Who Won the Lincoln / Douglas Debates?
The Lincoln – Douglas Debates – Who won?
In 1858, Republican Abraham Lincoln and Democrat Stephen Douglas ran to represent Illinois in the Senate. They held seven debates across Illinois over two months. The format was the same:
the first candidate spoke for sixty minutes
the other candidate spoke for ninety minutes
then the first candidate had a thirty minute reply.
In those days, the State Legislature elected Senators. Hence Lincoln and Douglas wanted voters to support their party’s candidate for the legislature who would then vote Lincoln or Douglas into the U.S. Senate. This indirect election was similar to the Electoral College process for Presidential elections and was eventually changed with the 17th Amendment in 1913. Between ten to fifteen thousand spectators came to listen to these three hour debates.
The sole issue in these debates was slavery. As the United States expanded, first land would be governed as a territory under Federal regulations. Once the territory reached sufficient population, it wrote a constitution and applied for Statehood. In 1820, the Missouri Compromise banned slavery in any territory or future state, north of 36 degrees/30 minutes latitude (the southern border of Missouri). Earlier, Thomas Jefferson’s Northwest Ordinance of 1787 had banned slavery in any territory/future State, north of the Ohio river.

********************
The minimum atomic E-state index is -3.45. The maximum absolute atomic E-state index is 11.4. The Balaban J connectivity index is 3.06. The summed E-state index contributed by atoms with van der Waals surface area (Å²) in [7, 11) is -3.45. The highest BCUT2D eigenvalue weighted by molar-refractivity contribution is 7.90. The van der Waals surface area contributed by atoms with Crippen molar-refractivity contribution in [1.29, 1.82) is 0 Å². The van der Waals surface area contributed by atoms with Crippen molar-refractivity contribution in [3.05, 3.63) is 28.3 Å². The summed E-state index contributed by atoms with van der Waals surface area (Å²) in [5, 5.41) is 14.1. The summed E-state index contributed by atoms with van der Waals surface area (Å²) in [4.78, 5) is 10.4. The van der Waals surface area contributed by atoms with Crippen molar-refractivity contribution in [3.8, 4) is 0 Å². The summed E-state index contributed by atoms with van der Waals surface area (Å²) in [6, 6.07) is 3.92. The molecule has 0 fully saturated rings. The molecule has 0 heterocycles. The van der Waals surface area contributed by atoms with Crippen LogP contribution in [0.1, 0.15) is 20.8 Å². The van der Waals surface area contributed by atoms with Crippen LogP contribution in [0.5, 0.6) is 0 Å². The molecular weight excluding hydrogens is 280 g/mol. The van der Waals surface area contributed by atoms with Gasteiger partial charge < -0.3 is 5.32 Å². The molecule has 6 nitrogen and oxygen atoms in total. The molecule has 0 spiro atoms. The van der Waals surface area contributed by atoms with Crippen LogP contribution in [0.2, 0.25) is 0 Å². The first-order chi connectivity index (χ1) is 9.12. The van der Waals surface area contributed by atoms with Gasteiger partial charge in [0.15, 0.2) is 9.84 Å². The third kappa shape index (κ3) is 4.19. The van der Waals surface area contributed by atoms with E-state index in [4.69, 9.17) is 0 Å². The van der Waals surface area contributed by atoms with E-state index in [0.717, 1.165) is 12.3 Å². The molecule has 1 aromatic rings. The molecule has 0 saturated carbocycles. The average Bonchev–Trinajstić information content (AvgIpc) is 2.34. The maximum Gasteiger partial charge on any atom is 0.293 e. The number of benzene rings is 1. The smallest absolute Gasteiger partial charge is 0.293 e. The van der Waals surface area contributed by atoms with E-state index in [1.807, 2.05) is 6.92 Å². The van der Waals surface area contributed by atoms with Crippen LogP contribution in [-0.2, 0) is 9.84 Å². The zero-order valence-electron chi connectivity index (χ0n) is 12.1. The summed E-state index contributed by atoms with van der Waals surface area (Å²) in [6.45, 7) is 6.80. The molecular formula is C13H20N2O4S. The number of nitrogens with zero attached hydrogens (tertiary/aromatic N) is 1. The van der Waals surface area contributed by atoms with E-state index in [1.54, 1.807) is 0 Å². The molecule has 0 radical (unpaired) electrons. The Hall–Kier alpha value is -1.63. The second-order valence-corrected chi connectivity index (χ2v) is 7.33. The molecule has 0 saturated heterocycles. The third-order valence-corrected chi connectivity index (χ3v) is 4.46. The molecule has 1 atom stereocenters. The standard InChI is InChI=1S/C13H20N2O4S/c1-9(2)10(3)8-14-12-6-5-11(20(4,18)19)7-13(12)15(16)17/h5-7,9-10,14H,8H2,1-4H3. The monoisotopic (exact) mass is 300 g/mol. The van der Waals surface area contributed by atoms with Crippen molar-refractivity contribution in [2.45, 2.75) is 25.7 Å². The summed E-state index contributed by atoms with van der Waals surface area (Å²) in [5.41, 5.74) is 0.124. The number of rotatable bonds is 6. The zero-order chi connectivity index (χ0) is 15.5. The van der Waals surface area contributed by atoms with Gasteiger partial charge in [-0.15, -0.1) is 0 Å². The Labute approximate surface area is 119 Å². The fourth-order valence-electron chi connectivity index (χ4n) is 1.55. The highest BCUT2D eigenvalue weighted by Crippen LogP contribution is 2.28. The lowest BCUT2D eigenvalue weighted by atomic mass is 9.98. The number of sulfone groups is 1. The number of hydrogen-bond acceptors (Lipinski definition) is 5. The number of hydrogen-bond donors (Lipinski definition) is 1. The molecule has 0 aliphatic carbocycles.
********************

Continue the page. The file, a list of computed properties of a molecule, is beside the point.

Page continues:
Douglas sponsored the 1854 Kansas/Nebraska Act which supported the principle of ‘popular sovereignty’ allowing each state to make its own determination whether to approve or ban slavery, even if previously banned by the 1820 Missouri Compromise. Further, he supported the Supreme Court’s 1857 Dred Scott Decision which declared African-Americans ineligible for citizenship and prohibited Congress from banning slavery in any territory prior to applying for statehood. Many of Douglas’s statements are racist by today’s standards.
In the debates, Douglas explained his position on popular sovereignty as follows: “I hold that Illinois had a right to abolish and prohibit slavery as she did, and I hold that Kentucky has the same right to continue and protect slavery that Illinois had to abolish it…each and every State of this Union is a sovereign power, with the right to do as it pleases upon this question of slavery, and upon all its domestic institutions.”
Douglas had a problem trying to reconcile the Dred Scott Decision, which allowed slaves into territories, with popular sovereignty granted citizens had the right to ban slaves. Douglas’s explanation was legalistic; he claimed a territory could ban slavery by failing to make laws that supported it. His position became known as the ‘Freeport’ doctrine since Douglas first propounded it in the second debate held in Freeport, Illinois. It made no one happy. Southerners opposed any limits on slavery expansion and Northerners believed a territory should be allowed to ban slavery if it so desired.
Douglas did not believe in African-American equality: “If you desire negro citizenship, if you desire to allow them to come into the State and settle with the white man, if you desire them to vote on an equality with yourselves, and to make them eligible to office, to serve on juries, and to adjudge your rights, then support Mr. Lincoln and the Black Republican party…I believe this Government was …made by white men for the benefit of white men…”
Lincoln held a political middle ground between abolitionists, who wanted to end slavery entirely, and slave-owners who favored expansion into new territories and new States. He opposed expansion but was willing to allow it to continue where it already existed. As he expressed it: “I will say here…that I have no purpose, directly or indirectly, to interfere with the institution in the States where it exists. I believe I have no right to do so. I have no inclination to do so.”